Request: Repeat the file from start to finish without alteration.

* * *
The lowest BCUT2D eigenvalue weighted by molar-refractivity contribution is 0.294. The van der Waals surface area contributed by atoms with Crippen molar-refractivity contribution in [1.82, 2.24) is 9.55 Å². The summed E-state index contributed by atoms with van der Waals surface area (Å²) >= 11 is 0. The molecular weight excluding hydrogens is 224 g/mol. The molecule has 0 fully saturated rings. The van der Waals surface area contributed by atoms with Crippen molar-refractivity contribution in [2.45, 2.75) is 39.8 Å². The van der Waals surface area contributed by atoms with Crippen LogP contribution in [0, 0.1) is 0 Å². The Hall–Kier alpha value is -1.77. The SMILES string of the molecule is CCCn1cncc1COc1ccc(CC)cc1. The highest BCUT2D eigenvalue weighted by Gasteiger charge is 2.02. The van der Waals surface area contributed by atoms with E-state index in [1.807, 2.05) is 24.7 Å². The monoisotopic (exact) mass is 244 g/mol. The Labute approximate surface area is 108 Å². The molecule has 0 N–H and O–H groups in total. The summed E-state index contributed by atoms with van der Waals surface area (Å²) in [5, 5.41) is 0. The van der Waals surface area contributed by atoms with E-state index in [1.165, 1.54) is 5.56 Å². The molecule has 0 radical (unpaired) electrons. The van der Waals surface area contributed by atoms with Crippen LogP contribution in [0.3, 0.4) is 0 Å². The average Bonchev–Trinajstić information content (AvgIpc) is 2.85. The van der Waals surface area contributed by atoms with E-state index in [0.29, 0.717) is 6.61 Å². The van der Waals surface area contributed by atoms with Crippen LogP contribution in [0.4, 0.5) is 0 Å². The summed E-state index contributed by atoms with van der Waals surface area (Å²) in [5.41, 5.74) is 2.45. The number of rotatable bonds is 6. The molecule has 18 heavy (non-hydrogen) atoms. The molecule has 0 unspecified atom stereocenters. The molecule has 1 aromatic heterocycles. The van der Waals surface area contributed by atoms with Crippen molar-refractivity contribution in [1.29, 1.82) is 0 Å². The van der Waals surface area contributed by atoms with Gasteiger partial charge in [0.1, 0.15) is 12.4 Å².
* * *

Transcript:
The lowest BCUT2D eigenvalue weighted by molar-refractivity contribution is 0.294. The van der Waals surface area contributed by atoms with Crippen molar-refractivity contribution in [1.82, 2.24) is 9.55 Å². The summed E-state index contributed by atoms with van der Waals surface area (Å²) >= 11 is 0. The molecular weight excluding hydrogens is 224 g/mol. The molecule has 0 fully saturated rings. The van der Waals surface area contributed by atoms with Crippen molar-refractivity contribution in [2.45, 2.75) is 39.8 Å². The van der Waals surface area contributed by atoms with Crippen LogP contribution in [0, 0.1) is 0 Å². The Hall–Kier alpha value is -1.77. The SMILES string of the molecule is CCCn1cncc1COc1ccc(CC)cc1. The highest BCUT2D eigenvalue weighted by Gasteiger charge is 2.02. The van der Waals surface area contributed by atoms with E-state index in [1.807, 2.05) is 24.7 Å². The monoisotopic (exact) mass is 244 g/mol. The Labute approximate surface area is 108 Å². The molecule has 0 N–H and O–H groups in total. The summed E-state index contributed by atoms with van der Waals surface area (Å²) in [5, 5.41) is 0. The van der Waals surface area contributed by atoms with E-state index in [1.165, 1.54) is 5.56 Å². The molecule has 0 radical (unpaired) electrons. The van der Waals surface area contributed by atoms with Crippen LogP contribution in [0.3, 0.4) is 0 Å². The average Bonchev–Trinajstić information content (AvgIpc) is 2.85. The van der Waals surface area contributed by atoms with E-state index in [0.29, 0.717) is 6.61 Å². The van der Waals surface area contributed by atoms with Crippen LogP contribution in [0.4, 0.5) is 0 Å². The summed E-state index contributed by atoms with van der Waals surface area (Å²) in [5.41, 5.74) is 2.45. The number of rotatable bonds is 6. The molecule has 18 heavy (non-hydrogen) atoms. The molecule has 0 unspecified atom stereocenters. The molecule has 1 aromatic heterocycles. The van der Waals surface area contributed by atoms with Crippen molar-refractivity contribution in [1.29, 1.82) is 0 Å². The van der Waals surface area contributed by atoms with Gasteiger partial charge in [0.1, 0.15) is 12.4 Å².